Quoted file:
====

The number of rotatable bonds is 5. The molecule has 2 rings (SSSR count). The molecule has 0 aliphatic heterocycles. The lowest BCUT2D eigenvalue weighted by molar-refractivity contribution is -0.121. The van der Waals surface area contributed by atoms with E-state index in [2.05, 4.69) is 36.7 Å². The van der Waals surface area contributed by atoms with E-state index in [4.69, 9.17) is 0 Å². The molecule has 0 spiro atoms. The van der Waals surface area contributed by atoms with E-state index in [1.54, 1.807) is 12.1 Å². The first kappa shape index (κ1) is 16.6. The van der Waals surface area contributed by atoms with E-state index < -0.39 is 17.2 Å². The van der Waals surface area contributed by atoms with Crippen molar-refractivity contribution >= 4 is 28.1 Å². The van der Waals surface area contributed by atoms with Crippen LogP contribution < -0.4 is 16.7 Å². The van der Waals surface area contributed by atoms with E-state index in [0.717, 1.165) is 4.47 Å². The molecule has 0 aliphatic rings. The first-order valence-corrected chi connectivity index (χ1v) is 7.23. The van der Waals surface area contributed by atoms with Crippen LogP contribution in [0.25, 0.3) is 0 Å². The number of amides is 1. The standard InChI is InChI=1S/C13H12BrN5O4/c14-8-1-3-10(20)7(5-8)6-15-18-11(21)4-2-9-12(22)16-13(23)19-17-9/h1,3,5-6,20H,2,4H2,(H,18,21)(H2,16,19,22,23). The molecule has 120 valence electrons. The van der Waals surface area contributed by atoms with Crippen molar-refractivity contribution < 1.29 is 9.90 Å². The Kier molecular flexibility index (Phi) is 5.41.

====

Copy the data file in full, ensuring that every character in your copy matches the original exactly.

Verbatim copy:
The number of rotatable bonds is 5. The molecule has 2 rings (SSSR count). The molecule has 0 aliphatic heterocycles. The lowest BCUT2D eigenvalue weighted by molar-refractivity contribution is -0.121. The van der Waals surface area contributed by atoms with E-state index in [2.05, 4.69) is 36.7 Å². The van der Waals surface area contributed by atoms with E-state index in [4.69, 9.17) is 0 Å². The molecule has 0 spiro atoms. The van der Waals surface area contributed by atoms with E-state index in [1.54, 1.807) is 12.1 Å². The first kappa shape index (κ1) is 16.6. The van der Waals surface area contributed by atoms with E-state index < -0.39 is 17.2 Å². The van der Waals surface area contributed by atoms with Crippen molar-refractivity contribution >= 4 is 28.1 Å². The van der Waals surface area contributed by atoms with Crippen LogP contribution < -0.4 is 16.7 Å². The van der Waals surface area contributed by atoms with E-state index in [0.717, 1.165) is 4.47 Å². The molecule has 0 aliphatic rings. The first-order valence-corrected chi connectivity index (χ1v) is 7.23. The van der Waals surface area contributed by atoms with Crippen LogP contribution in [0.25, 0.3) is 0 Å². The number of amides is 1. The standard InChI is InChI=1S/C13H12BrN5O4/c14-8-1-3-10(20)7(5-8)6-15-18-11(21)4-2-9-12(22)16-13(23)19-17-9/h1,3,5-6,20H,2,4H2,(H,18,21)(H2,16,19,22,23). The molecule has 120 valence electrons. The van der Waals surface area contributed by atoms with Crippen molar-refractivity contribution < 1.29 is 9.90 Å². The Kier molecular flexibility index (Phi) is 5.41.